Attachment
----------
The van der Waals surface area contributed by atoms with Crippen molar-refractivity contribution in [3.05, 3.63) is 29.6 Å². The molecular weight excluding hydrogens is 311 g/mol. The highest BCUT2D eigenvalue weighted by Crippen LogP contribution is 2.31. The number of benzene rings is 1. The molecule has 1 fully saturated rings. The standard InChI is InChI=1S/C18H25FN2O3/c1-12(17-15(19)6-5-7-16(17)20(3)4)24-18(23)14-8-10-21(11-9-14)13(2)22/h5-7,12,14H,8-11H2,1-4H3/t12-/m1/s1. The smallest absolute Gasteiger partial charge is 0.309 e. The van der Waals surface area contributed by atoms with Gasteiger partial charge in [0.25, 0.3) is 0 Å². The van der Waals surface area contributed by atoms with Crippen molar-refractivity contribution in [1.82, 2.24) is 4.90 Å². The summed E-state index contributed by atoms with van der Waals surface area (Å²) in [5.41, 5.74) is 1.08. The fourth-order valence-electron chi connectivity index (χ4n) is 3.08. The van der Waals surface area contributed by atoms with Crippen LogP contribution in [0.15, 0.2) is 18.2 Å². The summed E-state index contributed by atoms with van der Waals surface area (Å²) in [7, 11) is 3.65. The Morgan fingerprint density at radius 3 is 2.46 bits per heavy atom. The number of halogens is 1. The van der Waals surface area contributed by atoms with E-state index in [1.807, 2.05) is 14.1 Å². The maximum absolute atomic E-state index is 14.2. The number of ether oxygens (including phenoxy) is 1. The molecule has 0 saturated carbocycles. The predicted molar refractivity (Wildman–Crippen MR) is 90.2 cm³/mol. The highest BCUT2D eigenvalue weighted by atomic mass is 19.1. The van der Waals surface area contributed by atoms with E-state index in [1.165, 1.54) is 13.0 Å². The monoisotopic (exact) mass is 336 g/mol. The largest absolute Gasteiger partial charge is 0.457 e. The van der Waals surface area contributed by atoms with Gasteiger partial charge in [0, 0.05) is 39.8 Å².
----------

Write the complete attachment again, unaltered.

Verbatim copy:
The van der Waals surface area contributed by atoms with Crippen molar-refractivity contribution in [3.05, 3.63) is 29.6 Å². The molecular weight excluding hydrogens is 311 g/mol. The highest BCUT2D eigenvalue weighted by Crippen LogP contribution is 2.31. The number of benzene rings is 1. The molecule has 1 fully saturated rings. The standard InChI is InChI=1S/C18H25FN2O3/c1-12(17-15(19)6-5-7-16(17)20(3)4)24-18(23)14-8-10-21(11-9-14)13(2)22/h5-7,12,14H,8-11H2,1-4H3/t12-/m1/s1. The smallest absolute Gasteiger partial charge is 0.309 e. The van der Waals surface area contributed by atoms with Gasteiger partial charge in [0.25, 0.3) is 0 Å². The van der Waals surface area contributed by atoms with Crippen molar-refractivity contribution in [1.82, 2.24) is 4.90 Å². The summed E-state index contributed by atoms with van der Waals surface area (Å²) in [5.41, 5.74) is 1.08. The fourth-order valence-electron chi connectivity index (χ4n) is 3.08. The van der Waals surface area contributed by atoms with Crippen LogP contribution in [0.15, 0.2) is 18.2 Å². The summed E-state index contributed by atoms with van der Waals surface area (Å²) in [7, 11) is 3.65. The Morgan fingerprint density at radius 3 is 2.46 bits per heavy atom. The number of halogens is 1. The van der Waals surface area contributed by atoms with E-state index in [1.807, 2.05) is 14.1 Å². The maximum absolute atomic E-state index is 14.2. The number of ether oxygens (including phenoxy) is 1. The molecule has 0 saturated carbocycles. The predicted molar refractivity (Wildman–Crippen MR) is 90.2 cm³/mol. The highest BCUT2D eigenvalue weighted by atomic mass is 19.1. The van der Waals surface area contributed by atoms with E-state index in [1.165, 1.54) is 13.0 Å². The monoisotopic (exact) mass is 336 g/mol. The largest absolute Gasteiger partial charge is 0.457 e. The van der Waals surface area contributed by atoms with Gasteiger partial charge in [0, 0.05) is 39.8 Å².